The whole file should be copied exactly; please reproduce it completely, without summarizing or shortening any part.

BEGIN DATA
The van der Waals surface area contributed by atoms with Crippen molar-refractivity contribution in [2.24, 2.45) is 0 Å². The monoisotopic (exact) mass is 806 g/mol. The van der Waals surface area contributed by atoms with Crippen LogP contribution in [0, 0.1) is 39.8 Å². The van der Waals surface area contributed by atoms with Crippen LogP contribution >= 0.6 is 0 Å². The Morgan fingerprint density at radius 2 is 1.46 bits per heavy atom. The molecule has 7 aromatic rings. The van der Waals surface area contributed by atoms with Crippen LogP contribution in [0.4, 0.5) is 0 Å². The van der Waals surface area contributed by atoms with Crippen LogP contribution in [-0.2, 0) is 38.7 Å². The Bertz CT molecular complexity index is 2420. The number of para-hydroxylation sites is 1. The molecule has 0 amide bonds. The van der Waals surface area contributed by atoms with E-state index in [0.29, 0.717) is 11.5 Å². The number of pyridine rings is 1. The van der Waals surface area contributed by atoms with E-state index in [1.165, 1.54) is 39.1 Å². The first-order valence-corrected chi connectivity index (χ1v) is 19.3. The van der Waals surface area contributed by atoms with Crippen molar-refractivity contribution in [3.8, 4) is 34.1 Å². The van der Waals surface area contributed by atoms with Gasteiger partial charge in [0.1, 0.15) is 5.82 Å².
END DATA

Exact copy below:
The van der Waals surface area contributed by atoms with Crippen molar-refractivity contribution in [2.24, 2.45) is 0 Å². The monoisotopic (exact) mass is 806 g/mol. The van der Waals surface area contributed by atoms with Crippen LogP contribution in [0, 0.1) is 39.8 Å². The van der Waals surface area contributed by atoms with Crippen LogP contribution >= 0.6 is 0 Å². The Morgan fingerprint density at radius 2 is 1.46 bits per heavy atom. The molecule has 7 aromatic rings. The van der Waals surface area contributed by atoms with Crippen LogP contribution in [0.4, 0.5) is 0 Å². The van der Waals surface area contributed by atoms with Crippen LogP contribution in [-0.2, 0) is 38.7 Å². The Bertz CT molecular complexity index is 2420. The number of para-hydroxylation sites is 1. The molecule has 0 amide bonds. The van der Waals surface area contributed by atoms with E-state index in [0.29, 0.717) is 11.5 Å². The number of pyridine rings is 1. The van der Waals surface area contributed by atoms with E-state index in [1.165, 1.54) is 39.1 Å². The first-order valence-corrected chi connectivity index (χ1v) is 19.3. The van der Waals surface area contributed by atoms with Crippen molar-refractivity contribution in [3.8, 4) is 34.1 Å². The van der Waals surface area contributed by atoms with Gasteiger partial charge in [0.1, 0.15) is 5.82 Å².